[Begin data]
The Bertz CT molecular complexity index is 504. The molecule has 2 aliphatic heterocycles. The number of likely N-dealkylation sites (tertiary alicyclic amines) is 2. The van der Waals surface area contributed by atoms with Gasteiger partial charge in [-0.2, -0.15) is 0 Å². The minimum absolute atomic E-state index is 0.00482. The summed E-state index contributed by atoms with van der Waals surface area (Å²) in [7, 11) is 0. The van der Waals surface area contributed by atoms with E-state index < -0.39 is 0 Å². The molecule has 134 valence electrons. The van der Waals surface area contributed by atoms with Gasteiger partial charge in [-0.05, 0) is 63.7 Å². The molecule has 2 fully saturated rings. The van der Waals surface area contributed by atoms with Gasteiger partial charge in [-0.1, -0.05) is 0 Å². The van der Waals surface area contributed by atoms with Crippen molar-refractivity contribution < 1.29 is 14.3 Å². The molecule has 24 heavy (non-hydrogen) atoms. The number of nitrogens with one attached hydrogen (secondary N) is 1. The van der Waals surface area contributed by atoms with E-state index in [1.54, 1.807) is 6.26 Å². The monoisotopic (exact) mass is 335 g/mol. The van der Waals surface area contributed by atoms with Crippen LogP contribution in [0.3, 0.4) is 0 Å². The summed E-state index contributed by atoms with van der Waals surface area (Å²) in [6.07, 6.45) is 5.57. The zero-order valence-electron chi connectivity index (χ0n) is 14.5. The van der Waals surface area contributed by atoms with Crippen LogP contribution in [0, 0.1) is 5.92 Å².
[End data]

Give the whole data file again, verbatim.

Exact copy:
The Bertz CT molecular complexity index is 504. The molecule has 2 aliphatic heterocycles. The number of likely N-dealkylation sites (tertiary alicyclic amines) is 2. The van der Waals surface area contributed by atoms with Gasteiger partial charge in [-0.2, -0.15) is 0 Å². The minimum absolute atomic E-state index is 0.00482. The summed E-state index contributed by atoms with van der Waals surface area (Å²) in [7, 11) is 0. The van der Waals surface area contributed by atoms with E-state index < -0.39 is 0 Å². The molecule has 134 valence electrons. The van der Waals surface area contributed by atoms with Gasteiger partial charge in [-0.05, 0) is 63.7 Å². The molecule has 2 fully saturated rings. The van der Waals surface area contributed by atoms with Gasteiger partial charge in [-0.1, -0.05) is 0 Å². The van der Waals surface area contributed by atoms with Crippen molar-refractivity contribution < 1.29 is 14.3 Å². The molecule has 24 heavy (non-hydrogen) atoms. The number of nitrogens with one attached hydrogen (secondary N) is 1. The van der Waals surface area contributed by atoms with E-state index in [1.54, 1.807) is 6.26 Å². The monoisotopic (exact) mass is 335 g/mol. The van der Waals surface area contributed by atoms with Crippen LogP contribution in [0.3, 0.4) is 0 Å². The summed E-state index contributed by atoms with van der Waals surface area (Å²) in [6.07, 6.45) is 5.57. The zero-order valence-electron chi connectivity index (χ0n) is 14.5. The van der Waals surface area contributed by atoms with Crippen LogP contribution in [0, 0.1) is 5.92 Å².